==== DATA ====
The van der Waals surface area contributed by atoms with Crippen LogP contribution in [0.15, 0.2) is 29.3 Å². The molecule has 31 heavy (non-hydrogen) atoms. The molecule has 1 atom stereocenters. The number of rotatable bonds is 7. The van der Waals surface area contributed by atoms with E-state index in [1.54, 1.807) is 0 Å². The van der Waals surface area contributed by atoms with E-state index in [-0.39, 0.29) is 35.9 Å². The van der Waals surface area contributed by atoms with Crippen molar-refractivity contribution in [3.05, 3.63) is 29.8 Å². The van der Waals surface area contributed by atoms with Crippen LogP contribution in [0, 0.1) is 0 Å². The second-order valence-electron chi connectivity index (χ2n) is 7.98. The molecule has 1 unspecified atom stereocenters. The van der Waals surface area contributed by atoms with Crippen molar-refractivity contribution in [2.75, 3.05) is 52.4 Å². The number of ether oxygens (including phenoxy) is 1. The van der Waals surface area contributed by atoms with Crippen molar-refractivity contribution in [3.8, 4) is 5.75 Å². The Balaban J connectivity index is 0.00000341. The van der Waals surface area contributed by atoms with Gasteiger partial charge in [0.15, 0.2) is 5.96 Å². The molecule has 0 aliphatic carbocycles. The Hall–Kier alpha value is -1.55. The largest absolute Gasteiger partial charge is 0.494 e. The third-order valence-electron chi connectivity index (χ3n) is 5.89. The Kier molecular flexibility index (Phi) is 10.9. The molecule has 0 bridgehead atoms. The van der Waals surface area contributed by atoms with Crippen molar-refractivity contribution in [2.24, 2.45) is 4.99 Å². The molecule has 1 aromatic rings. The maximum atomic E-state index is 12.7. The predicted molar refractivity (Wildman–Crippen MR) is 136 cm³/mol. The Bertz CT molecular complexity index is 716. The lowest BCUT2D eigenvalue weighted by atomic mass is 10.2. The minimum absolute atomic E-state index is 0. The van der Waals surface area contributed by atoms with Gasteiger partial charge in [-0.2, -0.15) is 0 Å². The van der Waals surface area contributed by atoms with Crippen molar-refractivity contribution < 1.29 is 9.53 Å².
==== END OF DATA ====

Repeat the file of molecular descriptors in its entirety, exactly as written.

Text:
The van der Waals surface area contributed by atoms with Crippen LogP contribution in [0.15, 0.2) is 29.3 Å². The molecule has 31 heavy (non-hydrogen) atoms. The molecule has 1 atom stereocenters. The number of rotatable bonds is 7. The van der Waals surface area contributed by atoms with E-state index in [1.54, 1.807) is 0 Å². The van der Waals surface area contributed by atoms with E-state index in [-0.39, 0.29) is 35.9 Å². The van der Waals surface area contributed by atoms with Crippen molar-refractivity contribution in [3.05, 3.63) is 29.8 Å². The van der Waals surface area contributed by atoms with Crippen LogP contribution in [0, 0.1) is 0 Å². The second-order valence-electron chi connectivity index (χ2n) is 7.98. The molecule has 1 unspecified atom stereocenters. The van der Waals surface area contributed by atoms with Crippen molar-refractivity contribution in [2.75, 3.05) is 52.4 Å². The number of ether oxygens (including phenoxy) is 1. The van der Waals surface area contributed by atoms with Crippen molar-refractivity contribution in [3.8, 4) is 5.75 Å². The Balaban J connectivity index is 0.00000341. The van der Waals surface area contributed by atoms with Gasteiger partial charge in [0.15, 0.2) is 5.96 Å². The molecule has 0 aliphatic carbocycles. The Hall–Kier alpha value is -1.55. The largest absolute Gasteiger partial charge is 0.494 e. The third-order valence-electron chi connectivity index (χ3n) is 5.89. The Kier molecular flexibility index (Phi) is 10.9. The molecule has 0 bridgehead atoms. The van der Waals surface area contributed by atoms with Crippen molar-refractivity contribution in [2.24, 2.45) is 4.99 Å². The molecule has 1 aromatic rings. The maximum atomic E-state index is 12.7. The predicted molar refractivity (Wildman–Crippen MR) is 136 cm³/mol. The Bertz CT molecular complexity index is 716. The lowest BCUT2D eigenvalue weighted by atomic mass is 10.2. The minimum absolute atomic E-state index is 0. The van der Waals surface area contributed by atoms with Gasteiger partial charge in [-0.2, -0.15) is 0 Å². The van der Waals surface area contributed by atoms with Crippen molar-refractivity contribution < 1.29 is 9.53 Å².